Published in The Globe and Mail – Facts & Arguments, Monday, May 11, 1998
By Tricia McCallum
When all else fails, I rely on my sure-fire ploy: I turn off the computer, close my eyes, wait for 10 seconds while whispering ‘Please, please, please,’ and flip it back on.
The Tip of the Day today on my computer screen reads: “Things that go away by themselves can come back by themselves.”
This is a tip? My life has been bettered by this knowledge? And, if it is in fact, true, then explain what happened yesterday while I was sitting at this same key- board. I was typing away happily, finishing a painstaking edit of a newsletter, pre- paring to E-mai1 the finished product to the waiting editor. My sleeve must have brushed against the keyboard at what was obviously the wrong angle, and my screen suddenly went blank. Completely and utterly blank. Roughly 18 pages of pristinely edited copy had evaporated.
I remained calm. Hadn’t I lived through the worst my computer could throw at me -its language of doom, for starters, with messages blithely, announcing “fatal error,” “system failure,” “your connection has been terminated,” “your system has performed an illegal operation and will be shut down,” and the ominous interrogation, ” Are you sure you want to do this?” One particularly memorable missive informed me my password was “the kiss of death.” I swear that was the term used. I chose to ignore it. (How did they know that wasn’t exactly the feel I was going for?)
Computer graphics have their own charm. I awoke one morning to fin on the screen of my old Mac a line drawing of an outsized cannonball topped by what appeared to be a rapidly burning fuse. As I recall, the accompanying text read simply: Big Trouble.”
That Mac and I could tell some stories.
Once I inserted a disk thinking it was brand new. I was instructed to initialize it; and in doing so doing wiped out the contents of a disk containing virtually every document of importance to my life, including the one and only draft of a screenplay I have yet to regenerate. I went to bed for a week.
So what was a trifling 18 pages of copy to the likes of me?
I stabbed at a couple of buttons, scrolled up and down, telling myself all the while that the text was simply hiding. I tried a few ruses to see whether I could raise something, anything, but nada. I refused to enter panic mode yet. After all, I still had an ace up my sleeve, that sure-fire ploy relied on by all self-respecting right-brainers.
To wit: Turn everything off, close your eyes, wait 10 seconds while frenetically whispering “Please, please, please,” then flip the thing back on. This almost never fails. I don’t even ask.
I gave it a shot. While it booted up, I vowed to the powers that be that if my copy were magically restored I would from that moment on recycle cardboard, buy Canadian and avoid undue intake of starches. Alas, the screen remained a blank slate. My entire bag of tricks was for naught.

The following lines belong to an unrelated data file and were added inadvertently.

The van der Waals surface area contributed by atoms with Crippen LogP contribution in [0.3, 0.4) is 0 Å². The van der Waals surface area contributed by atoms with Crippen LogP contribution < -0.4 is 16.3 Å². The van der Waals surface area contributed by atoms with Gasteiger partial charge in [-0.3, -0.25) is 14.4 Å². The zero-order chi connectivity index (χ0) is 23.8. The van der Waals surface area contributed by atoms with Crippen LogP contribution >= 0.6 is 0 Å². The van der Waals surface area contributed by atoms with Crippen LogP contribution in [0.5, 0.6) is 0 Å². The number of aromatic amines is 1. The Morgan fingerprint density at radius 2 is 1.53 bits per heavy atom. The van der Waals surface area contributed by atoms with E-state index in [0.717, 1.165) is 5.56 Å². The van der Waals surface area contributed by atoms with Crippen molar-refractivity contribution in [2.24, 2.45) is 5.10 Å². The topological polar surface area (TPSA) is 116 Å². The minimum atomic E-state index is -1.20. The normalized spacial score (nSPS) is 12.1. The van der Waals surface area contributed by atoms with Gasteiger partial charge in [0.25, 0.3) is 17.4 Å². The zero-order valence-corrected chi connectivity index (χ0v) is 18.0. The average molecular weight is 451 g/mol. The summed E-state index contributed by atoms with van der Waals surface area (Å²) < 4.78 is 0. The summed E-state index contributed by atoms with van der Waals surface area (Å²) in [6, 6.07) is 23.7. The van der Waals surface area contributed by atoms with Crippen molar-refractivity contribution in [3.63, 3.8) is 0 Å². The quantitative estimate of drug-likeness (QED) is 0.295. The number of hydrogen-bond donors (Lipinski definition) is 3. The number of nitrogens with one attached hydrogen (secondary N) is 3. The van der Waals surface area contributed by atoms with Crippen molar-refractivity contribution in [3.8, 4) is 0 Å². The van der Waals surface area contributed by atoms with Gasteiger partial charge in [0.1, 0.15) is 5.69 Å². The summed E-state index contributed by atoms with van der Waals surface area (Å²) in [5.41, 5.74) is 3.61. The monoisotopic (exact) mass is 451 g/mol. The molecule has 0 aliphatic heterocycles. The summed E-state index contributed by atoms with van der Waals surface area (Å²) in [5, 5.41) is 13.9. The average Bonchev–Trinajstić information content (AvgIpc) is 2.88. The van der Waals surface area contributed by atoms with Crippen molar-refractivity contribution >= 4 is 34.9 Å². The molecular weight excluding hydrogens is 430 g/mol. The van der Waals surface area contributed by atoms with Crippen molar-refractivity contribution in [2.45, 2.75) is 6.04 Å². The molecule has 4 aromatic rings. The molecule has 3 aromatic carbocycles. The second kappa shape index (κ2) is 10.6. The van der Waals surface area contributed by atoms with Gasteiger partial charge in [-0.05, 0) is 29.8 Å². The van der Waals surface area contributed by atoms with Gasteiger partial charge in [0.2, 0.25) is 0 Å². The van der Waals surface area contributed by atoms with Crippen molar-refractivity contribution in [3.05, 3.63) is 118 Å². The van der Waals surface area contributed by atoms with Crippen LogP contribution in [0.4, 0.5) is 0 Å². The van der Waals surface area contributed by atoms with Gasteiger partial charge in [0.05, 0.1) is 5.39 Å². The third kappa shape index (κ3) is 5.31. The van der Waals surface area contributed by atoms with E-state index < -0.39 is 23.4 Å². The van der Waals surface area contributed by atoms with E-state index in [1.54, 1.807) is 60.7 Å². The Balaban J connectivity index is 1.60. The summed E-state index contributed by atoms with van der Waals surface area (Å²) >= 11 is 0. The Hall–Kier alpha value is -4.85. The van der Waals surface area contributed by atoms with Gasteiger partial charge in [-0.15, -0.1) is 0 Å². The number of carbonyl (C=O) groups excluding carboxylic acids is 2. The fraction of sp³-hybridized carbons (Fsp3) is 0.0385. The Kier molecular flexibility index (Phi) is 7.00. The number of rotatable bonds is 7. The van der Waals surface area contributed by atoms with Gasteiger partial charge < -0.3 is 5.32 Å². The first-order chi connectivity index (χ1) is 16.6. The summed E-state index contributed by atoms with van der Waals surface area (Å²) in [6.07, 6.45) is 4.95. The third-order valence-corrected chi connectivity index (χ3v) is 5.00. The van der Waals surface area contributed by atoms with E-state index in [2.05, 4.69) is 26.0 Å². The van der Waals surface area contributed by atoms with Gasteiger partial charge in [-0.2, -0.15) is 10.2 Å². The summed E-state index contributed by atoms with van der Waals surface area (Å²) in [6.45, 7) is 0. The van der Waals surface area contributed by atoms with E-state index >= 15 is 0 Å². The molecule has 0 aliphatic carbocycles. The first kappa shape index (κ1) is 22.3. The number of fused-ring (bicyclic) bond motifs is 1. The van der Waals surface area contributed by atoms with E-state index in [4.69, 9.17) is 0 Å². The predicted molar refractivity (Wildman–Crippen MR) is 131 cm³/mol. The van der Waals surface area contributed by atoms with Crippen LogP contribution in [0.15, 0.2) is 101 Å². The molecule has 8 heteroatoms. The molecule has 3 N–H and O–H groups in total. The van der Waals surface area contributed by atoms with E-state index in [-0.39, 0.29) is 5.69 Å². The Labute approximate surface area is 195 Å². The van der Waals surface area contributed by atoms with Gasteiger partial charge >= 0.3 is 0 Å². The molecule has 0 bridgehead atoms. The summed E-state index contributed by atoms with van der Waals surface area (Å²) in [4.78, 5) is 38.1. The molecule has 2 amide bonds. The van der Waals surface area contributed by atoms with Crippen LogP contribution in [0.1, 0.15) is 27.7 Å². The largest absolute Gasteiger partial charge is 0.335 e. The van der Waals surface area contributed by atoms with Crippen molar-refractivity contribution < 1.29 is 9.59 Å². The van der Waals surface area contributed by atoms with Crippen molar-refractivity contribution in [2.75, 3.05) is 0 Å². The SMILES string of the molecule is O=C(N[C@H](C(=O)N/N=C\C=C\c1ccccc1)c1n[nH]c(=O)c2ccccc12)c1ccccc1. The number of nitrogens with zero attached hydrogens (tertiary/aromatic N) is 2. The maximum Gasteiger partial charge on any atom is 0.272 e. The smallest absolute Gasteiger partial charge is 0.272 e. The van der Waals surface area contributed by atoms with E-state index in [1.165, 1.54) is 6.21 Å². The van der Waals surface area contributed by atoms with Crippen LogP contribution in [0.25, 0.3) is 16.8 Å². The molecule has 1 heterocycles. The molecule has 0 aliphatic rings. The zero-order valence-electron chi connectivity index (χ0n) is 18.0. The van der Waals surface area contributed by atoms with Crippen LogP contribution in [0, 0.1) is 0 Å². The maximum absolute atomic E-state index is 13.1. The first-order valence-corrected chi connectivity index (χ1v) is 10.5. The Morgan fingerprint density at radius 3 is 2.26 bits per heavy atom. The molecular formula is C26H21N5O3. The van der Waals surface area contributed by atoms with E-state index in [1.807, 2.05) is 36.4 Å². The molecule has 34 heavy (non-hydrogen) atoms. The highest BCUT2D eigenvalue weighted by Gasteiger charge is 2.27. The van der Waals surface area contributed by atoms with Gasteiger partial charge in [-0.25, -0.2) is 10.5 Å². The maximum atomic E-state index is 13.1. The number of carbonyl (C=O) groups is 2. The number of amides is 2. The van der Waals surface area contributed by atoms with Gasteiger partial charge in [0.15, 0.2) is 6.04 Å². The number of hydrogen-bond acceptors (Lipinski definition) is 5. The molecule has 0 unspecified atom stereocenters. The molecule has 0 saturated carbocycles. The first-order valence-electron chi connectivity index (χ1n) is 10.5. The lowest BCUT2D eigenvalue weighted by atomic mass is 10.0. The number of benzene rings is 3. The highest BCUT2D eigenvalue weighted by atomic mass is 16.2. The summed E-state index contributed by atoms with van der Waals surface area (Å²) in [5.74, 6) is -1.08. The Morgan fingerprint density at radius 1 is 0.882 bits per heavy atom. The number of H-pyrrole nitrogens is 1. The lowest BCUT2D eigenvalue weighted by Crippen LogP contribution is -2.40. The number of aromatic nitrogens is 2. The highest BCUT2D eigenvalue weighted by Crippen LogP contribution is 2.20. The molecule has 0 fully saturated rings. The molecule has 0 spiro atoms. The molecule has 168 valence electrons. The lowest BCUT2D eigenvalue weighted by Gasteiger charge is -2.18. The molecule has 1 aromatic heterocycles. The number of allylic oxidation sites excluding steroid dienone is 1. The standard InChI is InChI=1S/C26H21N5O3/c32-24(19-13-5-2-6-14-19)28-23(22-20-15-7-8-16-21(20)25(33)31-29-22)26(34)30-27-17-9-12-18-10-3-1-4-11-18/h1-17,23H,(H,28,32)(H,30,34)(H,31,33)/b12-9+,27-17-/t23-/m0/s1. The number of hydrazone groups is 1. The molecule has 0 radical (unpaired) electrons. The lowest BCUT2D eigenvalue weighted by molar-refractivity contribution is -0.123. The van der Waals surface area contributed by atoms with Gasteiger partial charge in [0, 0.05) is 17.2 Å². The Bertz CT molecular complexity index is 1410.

Panic mode hovered ever nearer. Is there anything more disheartening than the thought of recreating 18 pages of original text you didn’t particularly want to create the first time?
What to do? First of all, forget the Help window. To navigate through the protracted index in search of the simplest of answers requires the persistence of Kenneth Starr. No matter what my question, there never seems to be a subject heading that remotely covers it. And I don’t want to be told I haven’t worded my question correctly; It’s my question! I’m after help here, not a tongue-lashing.
Equally daunting is calling the technical-support line. These are people who do binary fission for fun. Every time I talk to one of them, I get depressed, convinced yet again I should never be left in a room alone with anything remotely mechanical. During these conversations I feign comprehension shamelessly, uttering all the appropriate responses. If I am asked, “Have you tried defragmenting your disk?” I resist all the tempting comebacks.
For the record, I’m no Luddite. I love the chunky click-click of the keyboard as I tap out my stories, serene printers that issue exquisite-looking copy in a choice of 91 typefaces, and the unmerciful spell checker unleashed on voluminous documents. These benefits notwithstanding, all I know is that in the days of my old Smith Corona typewriter, I never lost copy. Never. Sure, my apartment walls would vibrate every time I pushed the carriage return, but once I had punched my words onto crisp white stock, nothing, but nothing, could spirit them away, save for a ladleful of Liquid Paper.
Where does the copy go? Axe all the words that I’ve lost from computer screens in the last 20 years -and we’re talkin’ tonnes -remaindered somewhere out in the cosmos, side by side in some void with 34 of my old mismatched socks, 257 hair clips, and that to-die-for chocolate velvet beret I picked up for a song in Fontainebleau, wore once and never saw again? (My machine’s impertinent grammar checker has just announced that this last sentence is “too long,” and then has the gall to follow said pronouncement with the phrase: “No suggestions.”)
If I ever could recapture all my errant copy, I am convinced it would be a gold mine. There’s at least one bestseller floating out there in cyberspace with my name on it, just waiting to be snared and brought back to where it rightfully belongs.
Tricia McCallum is a Toronto freelance writer. She risked writing this on a computer.